Last week we were offered something of an attitude assessment, or even an attitude adjustment. God has given us everything; as we the readings told us last week, we are truly blessed. God tells us, very clearly, that if we want to bring light and healing to our own lives, that we have to share our love for God with others. Sharing our love means caring for those who can’t care for themselves. Our own healing starts there.
by Jen Schlameuss-Perry
If you remove from your midst oppression, false accusation and malicious speech…then light shall rise for you in the darkness.
1 Corinthians 2:1-5
I came to you in weakness and fear and much trembling, and my message and my proclamation were not with persuasive words of wisdom.
Just so, your light must shine before others, that they may see your good deeds and glorify your heavenly Father.”
You can read the full text of this Sunday’s readings here:
Hungry, oppressed, homeless…these are words from today’s readings, but they are also words that are very much in the news right now. There is a division in our country about how we can create a balance between not neglecting the very poor, oppressed and homeless who need our help, and keeping our own country safe. These are difficult and important issues, and require prayer, discernment and care. We can get help in making sense of it all by paying attention to today’s readings.God tells us, through the Prophet Isaiah, that if we bring relief to the suffering, our own wounds will begin to be healed, we will receive light, and God will be there to help us.
Paul reminds the Corinthians that when he arrived in their community to teach them about God, he was not feeling very confident in his mission. He acknowledges that he had to rely on God entirely for the success of his mission–it wasn’t something that he had the strength or courage to do on his own. Trusting in God’s help and power made him open to receive the help that he needed.
Jesus, too, tries to bolster our courage to care for people in situations that scare us. He calls us “salt of the earth” and “light of the world” (a title we use to describe him!). In the time of Jesus, salt was used to preserve food, give flavor, clean and heal wounds. If we are salt, we help preserve people, bring the flavor of hope to the hopeless, and healing to those who are hurting. Jesus warns us not to lose our salty quality. Did you ever eat a low-salt potato chip? If you have, you’ll understand instantly what Jesus was talking about. (they are gross) If we are light, we shine truth and clarity on people who are surrounded by the darkness of doubt and fear. We’re not allowed to hide our saltiness or light–we need to let them be of use to God’s people.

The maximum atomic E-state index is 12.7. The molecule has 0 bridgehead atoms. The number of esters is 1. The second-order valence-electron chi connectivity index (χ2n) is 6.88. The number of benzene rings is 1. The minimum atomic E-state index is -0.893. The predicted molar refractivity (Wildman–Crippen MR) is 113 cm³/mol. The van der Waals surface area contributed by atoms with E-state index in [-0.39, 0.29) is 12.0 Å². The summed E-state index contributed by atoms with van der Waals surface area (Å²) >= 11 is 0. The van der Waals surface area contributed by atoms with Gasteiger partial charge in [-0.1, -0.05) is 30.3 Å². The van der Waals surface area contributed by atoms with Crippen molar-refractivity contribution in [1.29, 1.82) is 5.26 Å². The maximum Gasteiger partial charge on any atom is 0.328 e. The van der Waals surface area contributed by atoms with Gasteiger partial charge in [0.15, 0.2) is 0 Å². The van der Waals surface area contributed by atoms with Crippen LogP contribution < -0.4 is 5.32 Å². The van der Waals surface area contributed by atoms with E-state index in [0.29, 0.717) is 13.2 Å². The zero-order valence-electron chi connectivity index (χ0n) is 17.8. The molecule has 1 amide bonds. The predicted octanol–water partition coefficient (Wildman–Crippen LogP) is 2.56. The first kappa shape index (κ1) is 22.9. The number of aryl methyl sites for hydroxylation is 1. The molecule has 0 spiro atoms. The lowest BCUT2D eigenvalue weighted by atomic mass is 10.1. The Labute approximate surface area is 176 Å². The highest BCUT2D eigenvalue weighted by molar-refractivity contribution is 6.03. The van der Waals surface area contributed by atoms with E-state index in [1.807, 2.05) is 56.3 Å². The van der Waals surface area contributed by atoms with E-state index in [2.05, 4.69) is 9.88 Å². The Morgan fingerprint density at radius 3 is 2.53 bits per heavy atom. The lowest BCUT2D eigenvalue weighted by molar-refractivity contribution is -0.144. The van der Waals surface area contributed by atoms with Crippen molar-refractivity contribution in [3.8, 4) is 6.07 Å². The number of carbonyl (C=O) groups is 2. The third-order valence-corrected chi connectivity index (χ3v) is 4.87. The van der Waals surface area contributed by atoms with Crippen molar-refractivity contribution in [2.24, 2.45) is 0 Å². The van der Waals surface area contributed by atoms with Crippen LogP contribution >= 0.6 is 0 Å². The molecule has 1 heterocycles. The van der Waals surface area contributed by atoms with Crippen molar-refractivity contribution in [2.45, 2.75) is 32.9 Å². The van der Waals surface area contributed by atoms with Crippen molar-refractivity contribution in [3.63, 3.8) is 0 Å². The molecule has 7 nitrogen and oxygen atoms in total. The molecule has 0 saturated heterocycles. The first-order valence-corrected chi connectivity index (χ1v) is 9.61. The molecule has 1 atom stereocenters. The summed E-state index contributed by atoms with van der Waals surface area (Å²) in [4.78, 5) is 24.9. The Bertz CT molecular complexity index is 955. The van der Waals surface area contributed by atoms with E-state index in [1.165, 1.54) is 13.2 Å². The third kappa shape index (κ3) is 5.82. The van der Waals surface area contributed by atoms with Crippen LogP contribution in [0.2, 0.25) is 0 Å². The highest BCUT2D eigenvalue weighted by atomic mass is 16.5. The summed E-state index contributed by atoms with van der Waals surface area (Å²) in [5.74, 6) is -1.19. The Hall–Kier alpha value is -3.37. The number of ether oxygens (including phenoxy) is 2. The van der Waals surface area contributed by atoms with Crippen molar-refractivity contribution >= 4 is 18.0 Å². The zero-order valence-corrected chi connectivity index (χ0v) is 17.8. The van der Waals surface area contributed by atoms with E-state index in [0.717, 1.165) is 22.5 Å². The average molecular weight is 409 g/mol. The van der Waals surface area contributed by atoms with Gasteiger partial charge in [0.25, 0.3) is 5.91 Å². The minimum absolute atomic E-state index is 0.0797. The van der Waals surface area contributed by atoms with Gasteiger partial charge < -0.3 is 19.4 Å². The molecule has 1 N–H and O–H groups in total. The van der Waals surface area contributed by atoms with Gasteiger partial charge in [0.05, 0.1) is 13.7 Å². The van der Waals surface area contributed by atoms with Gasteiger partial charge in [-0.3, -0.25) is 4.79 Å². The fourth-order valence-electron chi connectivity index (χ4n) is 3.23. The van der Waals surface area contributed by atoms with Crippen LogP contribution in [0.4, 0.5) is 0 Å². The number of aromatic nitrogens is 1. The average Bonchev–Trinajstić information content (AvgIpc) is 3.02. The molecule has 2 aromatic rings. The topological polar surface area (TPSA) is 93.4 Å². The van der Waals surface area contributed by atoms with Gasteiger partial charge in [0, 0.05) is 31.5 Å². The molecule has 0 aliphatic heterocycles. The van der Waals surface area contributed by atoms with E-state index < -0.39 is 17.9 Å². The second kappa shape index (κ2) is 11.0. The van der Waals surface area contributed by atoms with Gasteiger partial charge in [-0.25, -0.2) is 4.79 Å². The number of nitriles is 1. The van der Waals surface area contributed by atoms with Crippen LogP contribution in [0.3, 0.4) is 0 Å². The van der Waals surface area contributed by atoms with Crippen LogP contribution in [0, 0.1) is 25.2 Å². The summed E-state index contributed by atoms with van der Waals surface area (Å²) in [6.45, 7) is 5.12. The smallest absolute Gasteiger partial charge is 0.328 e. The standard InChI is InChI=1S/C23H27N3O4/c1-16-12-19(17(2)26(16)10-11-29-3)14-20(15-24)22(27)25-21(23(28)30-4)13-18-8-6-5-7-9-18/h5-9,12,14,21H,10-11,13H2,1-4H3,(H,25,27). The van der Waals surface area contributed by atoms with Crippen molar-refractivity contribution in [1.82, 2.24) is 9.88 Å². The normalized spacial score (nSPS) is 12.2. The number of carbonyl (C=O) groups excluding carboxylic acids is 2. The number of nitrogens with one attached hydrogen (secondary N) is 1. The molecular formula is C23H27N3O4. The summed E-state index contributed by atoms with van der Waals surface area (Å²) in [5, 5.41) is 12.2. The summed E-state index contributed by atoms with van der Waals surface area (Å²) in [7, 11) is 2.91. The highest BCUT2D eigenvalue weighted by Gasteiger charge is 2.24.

If you had food and a friend of yours was hungry and didn’t have any food, what would you do? Why would you do it? How do you think it would make your friend feel? How do you think it would make Jesus feel?
What have you heard on the news about what’s going on in our government’s new administration? What do you think about the decisions being made? What do you think Jesus would say about them?
Same question as the teens.
A little lectio
The ancient practice of prayerfully reflecting on bits of Scripture is known as lectio divina. Want to try it out with your family? Head over to Lectio Divina for Kids to find out how to adapt this prayer practice for your kids.
A little Bible study
Want to do a little Bible study with your kids? Here are some tips:
- During Ordinary Time, the Church pairs the Old Testament and New Testament readings in a way that each sheds light on the other. Ask your kids to look for the common theme connecting the two readings. (Sometimes it’s obvious, sometimes it is subtle.) How does the “dialogue” between the readings help you understand them better?
- Get a New American Bible, Revised Edition, and take a look at the footnotes for these readings. How do they change your understanding of what is going on?
- Take a look at the context for the readings—what happens before, or after?
- Read the NABRE’s introduction to the book of the Bible that the readings are taken from. How does that help you understand the readings?
- If you don’t have a copy of the NABRE at home, you can view it online at the USCCB website at the Daily Readings web page. (The link will take you to today’s reading; click forward or backward on the dates to get to Sunday’s readings.)
For even more resources for breaking open this Sunday’s readings, head over to The Sunday Website.
The image for Breaking Open the Word at Home is taken from a 17th century illuminated manuscript by an anonymous (but very talented) artist. The text is from the beginning of the Book of Sirach, chapter 1, verses 1-12, which begins: “All wisdom is from the Lord and remains with him forever.”